Reinstate monarchy in Burma?

Asia Times‘ Michael Vatikiotis wrote an article “The Case for Royalty in Myanmar”, arguing for a return to traditional monarchy in Burma, as in other democratic Southeast Asian countries, particularly Thailand, Cambodia, and Malaysia. The article states that restoring a monarchy would counter the supremacy of the military, achieve national unity, and ultimately bring social stability.

This is a very interesting scenario. Monarchy already seems to be in the process of replication by the ruling military regime, which moved Burma’s national capital from the colonial-established seaport of Rangoon to the middle of Burma, in Naypyidaw, which means “royal city”, an antiquated term used when the Burman monarchy ruled. (Until the government named its new capital “Naypyidaw”, the only other “Naypyidaw” I knew of was a movie theater in Rangoon.)

I searched “Naypyidaw” on Youtube, and found an interesting video that supposedly shows Than Shwe’s residence in Naypyidaw (the same person who uploaded 2 hours of the wedding of Than Shwe’s youngest daughter). I can’t verify this, but the background music, to Burmese speakers, is rather entertaining. I went to Google Earth to show the sheer size of Naypyidaw (the clearly visible white roads probably form the highway connecting the different parts of the capital).

Naypyidaw

According to the Youtube video, Than Shwe’s residence is on the far northeast, sandwiched between the town of Yezin and hills. I’m not sure if this is really his residence, but while looking on Google Earth, this was the largest structure in Naypyidaw and had well-manicured lawns.

Than Shwe’s residence

Now, returning back to reinstating monarchy in Burma, what I wrote above was just a rant. The current ruler, Than Shwe, nor other high-ranking members of the State Peace and Development Council (the official name of the government), is not well-received by his countrymen. Burma has not had a functioning monarchy for 2 centuries, unlike Thailand and Cambodia, which have had short interludes without a monarchy, and it would be hard to reintroduce this in Burma. Also, from which ethnic group would the monarchy be selected from? Burma is too racially diverse, with Burmans forming a slight majority (65%-68%) of the population. Unless a system like that of Malaysia, where the position of Malaysia’s Yang di-Pertuan Agong (Supreme Ruler) is rotated, is used, with different ethnic groups creating monarchies and rotating their honorary titles.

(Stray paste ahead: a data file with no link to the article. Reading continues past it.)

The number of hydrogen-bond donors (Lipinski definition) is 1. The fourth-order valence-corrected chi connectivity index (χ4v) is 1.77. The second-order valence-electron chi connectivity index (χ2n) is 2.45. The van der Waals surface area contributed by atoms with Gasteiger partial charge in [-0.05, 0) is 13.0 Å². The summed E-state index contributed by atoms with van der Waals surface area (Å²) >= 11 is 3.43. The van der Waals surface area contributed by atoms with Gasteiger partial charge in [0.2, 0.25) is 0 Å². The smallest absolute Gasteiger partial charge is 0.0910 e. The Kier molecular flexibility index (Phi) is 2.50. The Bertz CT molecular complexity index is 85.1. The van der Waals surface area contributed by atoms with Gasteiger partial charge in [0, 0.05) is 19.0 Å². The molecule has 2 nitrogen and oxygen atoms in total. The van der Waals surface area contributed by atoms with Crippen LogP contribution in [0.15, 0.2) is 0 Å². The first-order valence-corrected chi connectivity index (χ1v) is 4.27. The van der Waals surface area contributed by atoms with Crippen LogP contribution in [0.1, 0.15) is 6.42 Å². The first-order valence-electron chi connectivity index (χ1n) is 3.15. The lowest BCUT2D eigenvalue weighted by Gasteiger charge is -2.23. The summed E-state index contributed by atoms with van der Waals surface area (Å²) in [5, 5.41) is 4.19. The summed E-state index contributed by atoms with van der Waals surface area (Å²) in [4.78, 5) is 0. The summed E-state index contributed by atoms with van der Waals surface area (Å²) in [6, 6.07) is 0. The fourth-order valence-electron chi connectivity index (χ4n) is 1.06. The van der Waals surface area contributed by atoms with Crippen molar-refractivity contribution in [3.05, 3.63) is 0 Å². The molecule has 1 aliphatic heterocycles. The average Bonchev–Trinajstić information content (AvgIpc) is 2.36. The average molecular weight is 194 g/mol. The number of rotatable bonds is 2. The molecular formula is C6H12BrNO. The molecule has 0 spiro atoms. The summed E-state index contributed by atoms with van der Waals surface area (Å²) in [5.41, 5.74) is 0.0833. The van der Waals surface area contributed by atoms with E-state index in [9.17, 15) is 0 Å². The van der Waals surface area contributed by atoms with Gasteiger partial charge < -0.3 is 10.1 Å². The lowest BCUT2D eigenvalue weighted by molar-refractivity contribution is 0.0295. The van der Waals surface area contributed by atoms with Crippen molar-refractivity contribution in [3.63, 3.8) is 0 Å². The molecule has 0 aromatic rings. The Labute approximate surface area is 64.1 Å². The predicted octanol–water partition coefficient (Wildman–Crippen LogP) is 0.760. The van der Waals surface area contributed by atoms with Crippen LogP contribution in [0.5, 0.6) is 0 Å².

I believe the Burmese are exhausted from decades of dictatorship, and would shun monarchy at the present moment. Reintroducing monarchy is interesting but unfeasible. The structures of the Burman monarchy in place centuries ago are now gone. Likewise, it would require a stable democratic government with the trust of its people for the monarchy to be less of a threat in dominating power. It’s great that innovative ideas like these are appearing; maybe one may ultimately work.

7 thoughts on “Reinstate monarchy in Burma?

  1. Bodomar says:

    Well perhaps a not too well known rumour that I read recently is that at the end of the second world war, when Burma was negotiating independence, the british actually considered bringing back a monarchy. The prince of Pyinmana ( a relative of Thibaw) was a possible candidate. What an irony since Naypyidaw is built right near Pyinmana!

  2. thet-shay nyunt says:

    You’ve got to be kidding. Trading one set of thugs for another. Democracy is an organic development. The traditional order was destroyed by the BSSP, but fragments and traditional respect exists, and must in their own way organize themselves, in a Burmese way, to turn the military towards freedom. The women will lead, and they will have to coax the men, to fight, when the time is right. There is no freedom without blood. Waiting for the west to install this English woman as queen is as silly as restoring the monarchy.

    If you want freedom, you have to earn it.

  3. Harold Morgan says:

    Crown Prince Shwebomin of Burma an alternative to bring Democracy to Burma under a Constitutional Monarchy

    Crown Prince Shwebomin of Burma, that lives in exile in England is also an alternative to bring democracy to Burma under a Constitutional
    Monarchy.

    Democracy advocates and Monarchist advocates unite to help the people of Burma for their future.

    Please see Crown Prince Shewbomin’s two inteviews below:

    Interview about Power Vs. Moral Authority with Prince Shwebomin:
    http://www.definingmoment.eu/euro-defining-moment-shows/index-136.html

    Interview about Leadership & Selflessness with Prince Shwebomin:
    http://www.definingmoment.eu/euro-defining-moment-shows/index-137.html

    Join in support Crown Prince Shwebomin on facebook:
    http://www.facebook.com/pages/Crown-Prince-Shwebomin-of-Burma/129087700481450

Leave a Reply

Fill in your details below or click an icon to log in:

WordPress.com Logo

You are commenting using your WordPress.com account. Log Out / Change )

Twitter picture

You are commenting using your Twitter account. Log Out / Change )

Facebook photo

You are commenting using your Facebook account. Log Out / Change )

Google+ photo

You are commenting using your Google+ account. Log Out / Change )

Connecting to %s